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Reformed Theology Part 20

Reformed TheologyIf you wish to read this entire series of posts, the first post is here and at the end of each post there is a link to the next post in the series.

I did a series of thoughts on Reformed Theology a while back at a website I used to assist with on moderation and am still active with after stepping down after 6 years and feeling it was time for others to take over while I took a sabbatical of sort.   The original thread is here.

I may revise them a little for readability here as I go along but if they seem a little odd in terms of the voice and casual approach, that is why.

I will only put my posts here as I haven’t asked for permission to include others with their comments.

As I continue with this series too, I want to give credit for a great deal of the framework of the thought to the influence of Roger Olson’s book, Against Calvinism.  The words are my own, but I read that book and it definitely influences me and there are elements of it that are mirrored in my statements throughout these posts and those that follow.

Post 47

(A response to a question raised with regard to Penal Substitutionary Atonement or PSA.)

That might be good. I believe PSA is biblical and an aspect that is in scripture. It’s somewhat late compared to others but I’ve seen a good case that shows elements of it as early as Athanasius.

Maybe we can start a thread and take a look at it with anyone else who is interested.

I think all major views of the atonement have some merit. They are metaphors and analogies and help to see it from different directions and different characteristics of God. None of them by themselves are the whole of the atonement.

Post 48

OK Picking back up, having looked at Romans 9 in particular and showing how Romans 9 – 11 ties together to demonstrate that the typical Calvinist claim that Romans 9 demonstrates God’s election of individuals (and corresponding reprobation of those irrevocably created for an eternity in hell) is simply unteneble given the themes of Romans and showing positively that when we read that passage with the understanding of the elect in the context of God’s plan as exercised in the context of the Jews and Gentiles, the next pillar of Calvinism is Ephesians 1.

Remember what we said about the difference in viewpoint between Christians in the early church to whom Paul’s epistles were addressed, as being that there was more of a sense of corporate identity than individual identity? This doesn’t change when we go to Ephesians 1. Ephesians 1, like many passages of Scripture takes on a different sense of meaning when we speak of it in a corporate vs an individual context. Calvin’s era of the renewal of Greek Philosophy and Roman Law during the Reformation and Renaissance reads Ephesians 1 in what is then the emerging emphasis upon the individual and in so doing the meaning of the text is radically different than those 1st Century Christians in Asia Minor who were the original audience of this message would have understood it. Which meaning ought we to seek to capture? I say our need is to put ourselves in the position of the original hearers and seek to understand it as Paul intended it and those original Ephesians heard it.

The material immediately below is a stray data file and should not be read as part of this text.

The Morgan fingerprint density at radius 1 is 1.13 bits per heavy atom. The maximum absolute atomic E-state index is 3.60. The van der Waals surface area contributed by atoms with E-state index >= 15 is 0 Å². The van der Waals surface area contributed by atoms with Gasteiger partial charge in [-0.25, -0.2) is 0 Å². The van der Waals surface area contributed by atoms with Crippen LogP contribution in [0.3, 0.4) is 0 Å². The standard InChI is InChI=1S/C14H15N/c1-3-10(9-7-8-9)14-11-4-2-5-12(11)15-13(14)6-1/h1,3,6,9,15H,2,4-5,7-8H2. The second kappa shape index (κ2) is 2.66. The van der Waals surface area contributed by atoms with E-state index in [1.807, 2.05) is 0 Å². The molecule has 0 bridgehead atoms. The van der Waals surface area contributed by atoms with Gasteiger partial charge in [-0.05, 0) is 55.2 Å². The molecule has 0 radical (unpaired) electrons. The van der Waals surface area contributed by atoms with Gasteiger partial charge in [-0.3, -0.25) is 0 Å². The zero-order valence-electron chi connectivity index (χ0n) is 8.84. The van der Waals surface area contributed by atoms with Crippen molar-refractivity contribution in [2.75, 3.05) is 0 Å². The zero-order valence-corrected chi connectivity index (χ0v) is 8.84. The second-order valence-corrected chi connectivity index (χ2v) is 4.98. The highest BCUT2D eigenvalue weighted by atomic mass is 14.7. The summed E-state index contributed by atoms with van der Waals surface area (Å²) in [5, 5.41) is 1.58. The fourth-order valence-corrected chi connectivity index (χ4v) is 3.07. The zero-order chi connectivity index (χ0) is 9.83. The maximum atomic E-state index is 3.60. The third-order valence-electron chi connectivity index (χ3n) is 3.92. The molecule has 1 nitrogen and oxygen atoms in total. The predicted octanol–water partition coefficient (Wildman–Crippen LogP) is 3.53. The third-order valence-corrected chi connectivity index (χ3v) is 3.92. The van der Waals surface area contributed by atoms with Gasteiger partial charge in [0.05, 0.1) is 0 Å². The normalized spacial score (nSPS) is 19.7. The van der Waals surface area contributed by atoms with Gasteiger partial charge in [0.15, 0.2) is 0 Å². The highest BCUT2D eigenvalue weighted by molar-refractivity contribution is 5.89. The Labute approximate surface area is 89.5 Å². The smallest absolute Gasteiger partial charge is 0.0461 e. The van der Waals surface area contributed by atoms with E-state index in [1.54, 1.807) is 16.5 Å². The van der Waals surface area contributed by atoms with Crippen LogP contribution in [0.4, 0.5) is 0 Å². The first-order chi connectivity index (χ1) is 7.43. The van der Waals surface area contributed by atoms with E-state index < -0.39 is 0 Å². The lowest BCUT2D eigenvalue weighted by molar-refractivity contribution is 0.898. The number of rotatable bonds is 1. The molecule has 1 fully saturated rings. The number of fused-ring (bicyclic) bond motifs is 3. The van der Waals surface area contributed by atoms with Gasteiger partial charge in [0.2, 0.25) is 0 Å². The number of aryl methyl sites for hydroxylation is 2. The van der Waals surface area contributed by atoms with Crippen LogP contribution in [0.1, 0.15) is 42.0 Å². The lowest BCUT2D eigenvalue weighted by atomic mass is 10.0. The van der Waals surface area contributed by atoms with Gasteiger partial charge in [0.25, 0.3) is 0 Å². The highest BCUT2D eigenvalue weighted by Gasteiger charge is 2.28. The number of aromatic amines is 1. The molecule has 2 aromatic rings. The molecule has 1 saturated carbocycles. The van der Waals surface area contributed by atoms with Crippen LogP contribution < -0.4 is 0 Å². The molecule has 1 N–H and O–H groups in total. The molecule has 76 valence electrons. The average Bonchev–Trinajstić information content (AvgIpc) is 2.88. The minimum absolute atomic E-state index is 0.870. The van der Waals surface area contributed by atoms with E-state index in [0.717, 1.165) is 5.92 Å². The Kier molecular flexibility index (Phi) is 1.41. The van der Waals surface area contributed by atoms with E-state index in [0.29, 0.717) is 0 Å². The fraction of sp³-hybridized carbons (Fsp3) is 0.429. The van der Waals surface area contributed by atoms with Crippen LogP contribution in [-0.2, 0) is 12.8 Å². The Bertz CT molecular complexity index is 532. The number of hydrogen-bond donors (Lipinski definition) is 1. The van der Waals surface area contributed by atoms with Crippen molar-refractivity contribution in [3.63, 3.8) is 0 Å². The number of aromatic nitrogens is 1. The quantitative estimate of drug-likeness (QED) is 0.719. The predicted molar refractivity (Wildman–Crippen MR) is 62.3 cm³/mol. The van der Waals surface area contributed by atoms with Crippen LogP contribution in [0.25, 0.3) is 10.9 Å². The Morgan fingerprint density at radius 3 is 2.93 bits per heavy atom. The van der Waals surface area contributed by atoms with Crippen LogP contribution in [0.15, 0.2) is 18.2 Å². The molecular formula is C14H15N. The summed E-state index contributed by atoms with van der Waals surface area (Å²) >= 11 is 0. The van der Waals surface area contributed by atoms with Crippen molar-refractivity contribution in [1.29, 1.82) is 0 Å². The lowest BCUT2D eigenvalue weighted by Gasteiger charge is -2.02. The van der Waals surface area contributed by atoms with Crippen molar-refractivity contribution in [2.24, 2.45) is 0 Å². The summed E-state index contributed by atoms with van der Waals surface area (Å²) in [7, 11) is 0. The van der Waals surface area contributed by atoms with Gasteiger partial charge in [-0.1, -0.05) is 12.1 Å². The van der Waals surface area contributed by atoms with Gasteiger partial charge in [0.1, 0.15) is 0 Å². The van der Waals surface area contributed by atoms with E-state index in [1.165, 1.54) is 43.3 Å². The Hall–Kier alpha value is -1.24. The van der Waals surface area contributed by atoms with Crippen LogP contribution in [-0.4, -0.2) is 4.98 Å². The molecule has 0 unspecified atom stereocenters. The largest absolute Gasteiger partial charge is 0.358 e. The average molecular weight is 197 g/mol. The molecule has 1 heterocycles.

Not surprisingly, a similar dynamic is at work in Ephesians 1 as to what we see in Romans 9 – 11. Given that Paul wrote both passages it would be unlikely that he would radically differ in this basic dynamic from one passage to the next. If anything, there’s a far greater burden upon anyone suggesting that Paul is not consistent in this understanding than there is the one assuming that Paul is coming from the same perspective between his two epistles.

The language of this passage, not surprisingly, then is corporate and plural, not individual and singular. Greek is much more precise than English in several ways, not the least of which it doesn’t have the confusion that comes in English from both the singular and plural forms of “you” being the same word. There’s no question in the Greek here as to which is intended. It’s clearly plural here.

Just as Romans 9 is looking at the “elect” or “predestined” in the context of Pauls demonstration of God’s wisdom in using Israel as God’s chosen people to usher in the choosing of the Gentiles corporately and not down to individual salvation, Ephesisans 1 is looking at the church, of which those in Ephesus are a part.

Think of it in this manner, imagine that you decide at the last moment to come to a party that I’ve spent 6 months planning and putting all the details together. The party isn’t any different in terms of it’s overall planning and preparation for your coming in the manner you have because the planning and preparation is the same whether you come or not. The planning relates to the party as a whole, and it’s been done, planned and prepared for regardless of whether one more comes or not.

The first historical mention of this idea of predestination at the individual level doesn’t show up in Church literature and the first hint at this possibility came in with Augustine. You’ll stretch very hard to try and find it in the first 300 years of the church fathers and writings and this is to a large extent what the reformers pick up on along with some of the scholasticism type influences that have been referenced earlier.